Posted: August 2nd, 2011 | By: John Trump
Tucker McCarthy (’11) prefers to hang on the periphery of what others deem normal. To him, the word comfort is meaningless in terms of his outlook on life.
Heck, he’s from Buffalo, N.Y., one of the least comfortable places in the U.S come winter. He earned in bachelor’s degree from Colgate University in Hamilton, N.Y., before coming to Wake Forest to earn his law degree, for which he spent time studying in Europe.
He plans to earn an LLM in Banking and Financial Regulation from the London School of Economics. He wants an iPad2.
McCarthy’s life and accomplishments so far cannot be defined by the conventional definition of normal. Comfortable and easy? Far from it. Well, not unless one considers the part about the iPad2.
McCarthy while at Wake Forest took part in the Washington D.C. Metropolitan Externship Program; he was placed at the Office of the Special Masters.
The Wake Forest School of Law Program in Washington provides students with the opportunity to spend a semester in practice in the most diverse and vibrant legal environment in the world. The program includes both an externship component and a programmatic initiative that includes conferences, roundtables, symposia, and lectures.
“I have always sought unconventional experiences and educational opportunities,” McCarthy says. “The summer after my first year I studied in London and Vienna. Those experiences validated my belief that putting oneself outside one’s comfort zone stimulates the greatest personal and professional growth. In the Metropolitan Externship Program, I saw another opportunity to broaden my education.”
And to have some fun, as well. In Washington he saw the Nationals play, attended a couple of concerts, frequented the National Portrait Gallery and met teen singing sensation Justin Bieber.
“The highlight of my externship was getting to know all of the motivated and intelligent people who are the Office of the Special Masters,” McCarthy says. “I now count them as friends and mentors who I will remain in contact with for the rest of my professional or personal life—whichever ends later.”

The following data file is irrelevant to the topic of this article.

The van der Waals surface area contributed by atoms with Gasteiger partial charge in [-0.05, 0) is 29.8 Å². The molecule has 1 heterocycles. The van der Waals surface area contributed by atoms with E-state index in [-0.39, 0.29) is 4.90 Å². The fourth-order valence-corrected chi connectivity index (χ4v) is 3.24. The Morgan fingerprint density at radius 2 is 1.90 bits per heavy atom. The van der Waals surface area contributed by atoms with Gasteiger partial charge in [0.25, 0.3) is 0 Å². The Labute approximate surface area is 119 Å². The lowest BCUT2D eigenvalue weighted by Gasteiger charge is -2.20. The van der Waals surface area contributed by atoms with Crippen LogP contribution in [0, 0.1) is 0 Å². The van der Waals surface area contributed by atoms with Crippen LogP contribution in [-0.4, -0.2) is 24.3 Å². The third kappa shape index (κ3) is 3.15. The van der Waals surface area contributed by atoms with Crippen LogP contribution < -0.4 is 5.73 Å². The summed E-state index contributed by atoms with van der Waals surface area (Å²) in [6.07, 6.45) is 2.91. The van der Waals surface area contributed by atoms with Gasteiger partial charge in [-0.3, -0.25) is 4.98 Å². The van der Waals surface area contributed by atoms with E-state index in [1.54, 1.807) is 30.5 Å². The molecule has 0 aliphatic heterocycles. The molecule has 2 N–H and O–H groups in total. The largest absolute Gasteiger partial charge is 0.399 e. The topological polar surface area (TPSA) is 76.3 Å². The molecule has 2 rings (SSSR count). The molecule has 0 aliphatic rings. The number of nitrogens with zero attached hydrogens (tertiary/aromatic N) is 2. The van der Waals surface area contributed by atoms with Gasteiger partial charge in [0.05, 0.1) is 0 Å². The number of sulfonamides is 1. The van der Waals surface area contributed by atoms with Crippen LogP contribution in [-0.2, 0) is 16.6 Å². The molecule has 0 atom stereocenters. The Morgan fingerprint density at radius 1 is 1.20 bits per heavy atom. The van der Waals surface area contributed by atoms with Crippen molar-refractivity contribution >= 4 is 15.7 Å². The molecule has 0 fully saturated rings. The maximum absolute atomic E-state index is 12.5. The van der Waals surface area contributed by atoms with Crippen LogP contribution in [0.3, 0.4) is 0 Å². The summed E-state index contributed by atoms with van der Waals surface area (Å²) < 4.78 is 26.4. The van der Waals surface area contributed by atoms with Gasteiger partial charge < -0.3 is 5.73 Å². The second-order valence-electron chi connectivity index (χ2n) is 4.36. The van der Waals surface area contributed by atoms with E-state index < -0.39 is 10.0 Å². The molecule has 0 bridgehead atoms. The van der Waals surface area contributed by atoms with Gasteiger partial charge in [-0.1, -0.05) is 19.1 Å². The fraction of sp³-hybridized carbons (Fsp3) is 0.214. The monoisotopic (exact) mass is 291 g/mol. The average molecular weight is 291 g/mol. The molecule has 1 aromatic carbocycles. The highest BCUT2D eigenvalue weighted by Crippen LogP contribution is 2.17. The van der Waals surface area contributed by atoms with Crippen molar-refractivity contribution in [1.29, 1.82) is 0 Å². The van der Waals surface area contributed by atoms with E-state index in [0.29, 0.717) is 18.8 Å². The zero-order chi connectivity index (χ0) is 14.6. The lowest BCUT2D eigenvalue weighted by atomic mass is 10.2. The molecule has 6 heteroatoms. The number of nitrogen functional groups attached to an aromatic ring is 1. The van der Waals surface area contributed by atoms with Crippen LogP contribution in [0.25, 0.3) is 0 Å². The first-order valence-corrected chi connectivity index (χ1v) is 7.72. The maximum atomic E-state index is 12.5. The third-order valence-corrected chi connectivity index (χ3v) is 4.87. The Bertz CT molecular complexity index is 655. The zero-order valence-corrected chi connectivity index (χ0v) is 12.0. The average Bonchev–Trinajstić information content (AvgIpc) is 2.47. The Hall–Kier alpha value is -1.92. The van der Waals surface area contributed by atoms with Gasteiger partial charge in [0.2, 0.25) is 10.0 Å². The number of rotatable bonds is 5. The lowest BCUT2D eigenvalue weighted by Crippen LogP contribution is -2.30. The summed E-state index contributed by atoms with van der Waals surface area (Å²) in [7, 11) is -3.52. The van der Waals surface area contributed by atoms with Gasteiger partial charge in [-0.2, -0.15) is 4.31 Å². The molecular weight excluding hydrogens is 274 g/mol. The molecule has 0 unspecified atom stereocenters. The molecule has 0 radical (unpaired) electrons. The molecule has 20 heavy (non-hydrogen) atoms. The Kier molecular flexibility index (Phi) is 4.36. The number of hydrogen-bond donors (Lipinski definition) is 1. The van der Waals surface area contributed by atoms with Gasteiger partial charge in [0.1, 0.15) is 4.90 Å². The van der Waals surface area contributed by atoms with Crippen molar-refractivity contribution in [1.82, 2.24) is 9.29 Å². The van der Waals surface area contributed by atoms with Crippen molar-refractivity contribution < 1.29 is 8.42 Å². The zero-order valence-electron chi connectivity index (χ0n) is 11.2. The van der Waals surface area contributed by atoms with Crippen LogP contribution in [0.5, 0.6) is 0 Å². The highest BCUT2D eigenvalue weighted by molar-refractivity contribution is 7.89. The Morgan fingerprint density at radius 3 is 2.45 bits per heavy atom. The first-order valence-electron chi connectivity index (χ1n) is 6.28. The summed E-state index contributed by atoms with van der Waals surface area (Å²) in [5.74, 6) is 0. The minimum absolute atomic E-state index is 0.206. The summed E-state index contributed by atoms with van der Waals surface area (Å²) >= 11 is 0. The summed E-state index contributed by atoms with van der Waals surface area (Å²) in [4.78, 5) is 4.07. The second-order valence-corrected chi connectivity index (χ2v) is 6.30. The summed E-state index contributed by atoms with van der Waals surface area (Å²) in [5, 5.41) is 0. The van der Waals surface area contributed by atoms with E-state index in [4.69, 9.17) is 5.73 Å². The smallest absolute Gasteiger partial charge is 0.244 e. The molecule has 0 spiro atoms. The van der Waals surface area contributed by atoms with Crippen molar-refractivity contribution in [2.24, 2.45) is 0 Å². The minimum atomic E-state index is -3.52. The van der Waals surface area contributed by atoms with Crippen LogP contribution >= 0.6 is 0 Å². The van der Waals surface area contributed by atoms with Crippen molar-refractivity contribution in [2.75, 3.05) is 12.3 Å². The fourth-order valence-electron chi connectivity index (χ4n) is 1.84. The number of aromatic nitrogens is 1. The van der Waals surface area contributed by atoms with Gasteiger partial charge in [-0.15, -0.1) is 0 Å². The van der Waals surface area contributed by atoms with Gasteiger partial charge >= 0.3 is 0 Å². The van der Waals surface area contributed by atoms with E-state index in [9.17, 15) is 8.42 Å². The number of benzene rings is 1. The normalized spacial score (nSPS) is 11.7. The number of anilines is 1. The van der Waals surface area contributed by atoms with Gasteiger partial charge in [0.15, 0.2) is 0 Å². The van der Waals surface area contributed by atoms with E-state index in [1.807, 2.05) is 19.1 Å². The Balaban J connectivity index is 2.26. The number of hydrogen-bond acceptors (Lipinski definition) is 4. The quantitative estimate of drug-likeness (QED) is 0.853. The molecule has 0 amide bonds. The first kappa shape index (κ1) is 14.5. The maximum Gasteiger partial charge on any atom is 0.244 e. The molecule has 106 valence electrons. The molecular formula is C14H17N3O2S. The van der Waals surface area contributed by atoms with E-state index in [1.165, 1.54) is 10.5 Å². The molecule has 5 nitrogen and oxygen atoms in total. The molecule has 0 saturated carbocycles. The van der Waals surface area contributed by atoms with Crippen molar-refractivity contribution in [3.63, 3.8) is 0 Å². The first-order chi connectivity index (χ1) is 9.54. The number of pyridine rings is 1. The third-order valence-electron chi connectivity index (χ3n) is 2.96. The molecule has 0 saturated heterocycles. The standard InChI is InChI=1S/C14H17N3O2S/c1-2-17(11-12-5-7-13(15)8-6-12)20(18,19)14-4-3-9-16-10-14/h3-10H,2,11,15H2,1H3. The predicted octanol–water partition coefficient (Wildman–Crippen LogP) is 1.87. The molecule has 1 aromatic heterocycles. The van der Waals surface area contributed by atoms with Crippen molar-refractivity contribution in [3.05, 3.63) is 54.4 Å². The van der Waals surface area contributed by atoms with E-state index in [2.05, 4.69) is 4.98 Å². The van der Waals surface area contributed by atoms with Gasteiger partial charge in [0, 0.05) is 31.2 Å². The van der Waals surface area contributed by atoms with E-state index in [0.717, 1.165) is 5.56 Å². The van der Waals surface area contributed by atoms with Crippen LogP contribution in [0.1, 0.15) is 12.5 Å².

The externship program, he says, also opens another door to an extensive network of professionals with a love for Wake Forest. McCarthy found value in the externship program for myriad reasons, including that it allowed him the opportunity to see how a court operates and to take part in the weighing of arguments and the formulation of decisions.
The Office of the Special Masters, he says, is a branch of the U.S. Court of Federal Claims and is essentially the trial court for all vaccine-related injury claims against manufacturers.
“While I have worked for those on the lower side of the bench prior to the externship program, I had never worked for a judge,” he says. “Professors always quip that ‘good lawyers know the law and great lawyers know the judge.’
And while one can surmise a judge’s leanings by studying his or her jurisprudence, reviewing cases is an inadequate substitution for working in a judge’s chambers.”
As part of his duties at the Office of the Special Masters, McCarthy was assigned to cases on the court’s autism docket.
“Days before I began work, a respected medical journal published an article attacking the integrity of Dr. Andrew Wakefield and his 1998 paper alleging a causative relationship between vaccines and autism.”
According to CNN.com, “The British medical journal BMJ, which published the results of its investigation, concluded (Wakefield) misrepresented or altered the medical histories of all 12 of the patients whose cases formed the basis of the 1998 study — and that there was ‘no doubt’ Wakefield was responsible.”
The doctor has told CNN he was the target of “a ruthless, pragmatic attempt to crush any attempt to investigate valid vaccine safety concerns.
“Although the discrediting of Dr. Wakefield and his study received a lot of media attention,” McCarthy says, “I soon learned that the court had been ruling against petitioners in autism and autism spectrum cases long before the media ran with the story. Working at the center of a highly publicized issue was exciting. Better yet, I felt like I was in on a secret that was still being debated in the public forum.”
During the first semester of his third year, McCarthy worked in the legal department at R.J. Reynolds. Observing the role of in-house attorneys in a heavily regulated and litigated industry, he says, “was a once-in-a-lifetime opportunity.”
But … “As a part-time intern I did not have the opportunity to forge the lasting relationships with co-workers that a full-time externship
offers. Earning the trust of one’s superiors is essential for a fruitful internship experience. A full-time externship spanning four months provides sufficient time to earn the trust necessary to be given more interesting projects.
“I would recommend the externship program to others because there is no better place to observe the possibilities of a legal education than Washington. Through the externship program, students have the opportunity to meet lawyers who work in legislation, litigation, lobbying and other legal areas that offer young lawyers the chance to do important work.”